– inappropriate highly inflammable trees and bushes planted too near and too densely toresidences ie hi-oil content,’exploding’ behaviour, not regularly pruned…Fire-resistant trees (to a degree) are listed and studied

    – inappropriate maintenance of fire breaks – labour is expensive and hilly terrain is sweating- but of course high wind driven fires can jump most breaks
    – VERY INAPPROPriate housing materials and design, looks great and burns great !!! Check out for example some Ozzie ‘Permaculture’ recommendations, especially David Holmgren, regarding ‘fire proof’ housing and building materials. The fires in Victoria state Oz, Ash Wednesday 1980s ?? etc were real killers almost hitting greek 2007 fatality levels..but folks learnt from it..
    – Finally… Too many people and too many houses in high risk areas and unregulated wishy-washy urban planning- German, Austrian and English floods 2002 to 2007 epitomize ineffective urban planning for recognized natural disasters..

    Fires are part of our future – we can and must adapt accordingly…
    AGW is the icing on the cake…’cuse the pun !

  26. 76
    Ray Ladbury says:

    John and Nick,
    Thanks. Good to see somebody hasn’t succumbed to the gamblers fallacy.

  27. 77
    Walt Bennett says:

    Perhaps a new post is needed, to talk about the SoCal wildfires.

    That is a dry, hot region, getting drier and hotter. The mountains which artificially feed that region with water are losing their snowpacks, reducing the water flow even as demand increases exponentially.

    These fires release an enormous amount of CO2, am I correct? The burning of these lands will allow some of the region (much of which is already desert) to turn to desert because their plant life will have been burned off, and there is no water coming to allow new plant life to grow. Am I correct about this?

    In other words, are we witnessing land change based on global warming? The post could also address the American southeast, which is in a drought emergency.

    Are these warming-related? More to the point, is there any way they can be reversed?

    If not, are we not at the beginning of what will become a mass migration away from those areas?

  28. 78
    Daniel C. Goodwin says:

    Re: 77

    Your comments are well-taken. Your questions are ultimately unanswerable. This is part of how I get by these days: I don’t have to know the answers. Whoever gave me a right to know anything?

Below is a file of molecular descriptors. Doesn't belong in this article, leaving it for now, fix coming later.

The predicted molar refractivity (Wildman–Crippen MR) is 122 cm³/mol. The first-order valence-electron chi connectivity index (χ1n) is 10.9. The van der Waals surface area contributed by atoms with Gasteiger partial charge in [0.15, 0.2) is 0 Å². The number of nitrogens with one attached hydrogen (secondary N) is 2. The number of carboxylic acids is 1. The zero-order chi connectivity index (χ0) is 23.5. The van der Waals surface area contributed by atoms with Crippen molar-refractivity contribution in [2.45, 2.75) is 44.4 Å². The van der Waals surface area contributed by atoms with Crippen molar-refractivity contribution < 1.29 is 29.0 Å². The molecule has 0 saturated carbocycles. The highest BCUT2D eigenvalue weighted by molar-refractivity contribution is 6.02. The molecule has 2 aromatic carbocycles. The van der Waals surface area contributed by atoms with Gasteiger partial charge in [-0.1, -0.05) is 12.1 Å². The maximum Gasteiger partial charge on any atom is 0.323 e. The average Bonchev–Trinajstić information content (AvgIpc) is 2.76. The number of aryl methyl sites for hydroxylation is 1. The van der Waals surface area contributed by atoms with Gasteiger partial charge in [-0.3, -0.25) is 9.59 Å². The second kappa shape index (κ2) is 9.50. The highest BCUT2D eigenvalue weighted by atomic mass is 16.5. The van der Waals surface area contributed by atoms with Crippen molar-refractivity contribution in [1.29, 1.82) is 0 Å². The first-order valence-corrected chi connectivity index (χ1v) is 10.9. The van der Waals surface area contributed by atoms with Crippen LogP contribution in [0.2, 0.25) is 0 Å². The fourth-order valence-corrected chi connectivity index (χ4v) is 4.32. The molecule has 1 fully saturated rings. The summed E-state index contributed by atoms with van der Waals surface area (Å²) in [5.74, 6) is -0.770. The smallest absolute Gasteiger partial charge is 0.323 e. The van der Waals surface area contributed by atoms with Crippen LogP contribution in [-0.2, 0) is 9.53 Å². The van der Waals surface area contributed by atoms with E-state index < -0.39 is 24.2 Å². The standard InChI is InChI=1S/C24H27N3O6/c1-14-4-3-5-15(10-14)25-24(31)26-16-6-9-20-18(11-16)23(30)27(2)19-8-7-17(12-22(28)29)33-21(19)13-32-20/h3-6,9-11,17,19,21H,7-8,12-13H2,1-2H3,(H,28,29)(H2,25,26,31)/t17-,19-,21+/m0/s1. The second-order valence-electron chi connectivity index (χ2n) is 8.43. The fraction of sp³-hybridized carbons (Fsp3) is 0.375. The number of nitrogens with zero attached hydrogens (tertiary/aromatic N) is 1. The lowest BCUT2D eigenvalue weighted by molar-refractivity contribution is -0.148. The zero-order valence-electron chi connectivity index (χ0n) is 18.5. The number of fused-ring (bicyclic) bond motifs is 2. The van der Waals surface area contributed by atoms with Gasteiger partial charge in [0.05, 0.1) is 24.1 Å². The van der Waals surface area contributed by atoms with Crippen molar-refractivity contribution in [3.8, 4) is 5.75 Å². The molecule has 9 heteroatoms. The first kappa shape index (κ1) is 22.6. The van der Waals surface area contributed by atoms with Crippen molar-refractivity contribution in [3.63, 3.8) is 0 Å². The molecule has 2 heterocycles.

Sorry for the imprecision. It’s a bit disconcerting, but it can be thought of as intellectual rigor, akin to the Copenhagen interpretation of quantum physics: we don’t know, we probably never will.

    That said, the sentiments behind your questions remind me of that too-famous last stanza of TS Elliot’s The Hollow Men: this is the way the world ends, this is the way the world ends, and so forth.

  29. 79

    Re. #77

    Walt, sounds like this is starting to sink in with you. As to your questions

    yes, yes, yes (generally speaking)

    While singular incidents are difficult to attribute to global warming, trends are. and the trends are more acres burned per year, averaging upwards. So I would say yes, it is related.

    As to can it be reversed? Good question. The faster we take action the better a chance we have to mitigate the affects. There are not short term solutions other than reducing consumption in many areas. Reversing Global Warming is not something that can happen overnight, if we are really ingenious we might be able to reverse the affect in say 100 years, if not then hundreds of years will be required.

    I personally lean towards the innovation capacity and the axiom that necessity is the mother of invention.

    On the other hand, we clearly have some major challenges ahead of us. Let’s just hope we don’t cross too many tipping points.

  30. 80
    Svend Jensen says:

    re 77. Walt Barnett
    Agree suggested new post for SoCal fires, as we ‘is drifting away from Sweatin Med.

    Available space/carrying capacity and Mass migration seen perhaps in a historical perspective of max 1 billion world population living 30-55 years, without provoking TV coverage, was an accepted and viable necessity for some but usually unknown issue for most unless directly concerned..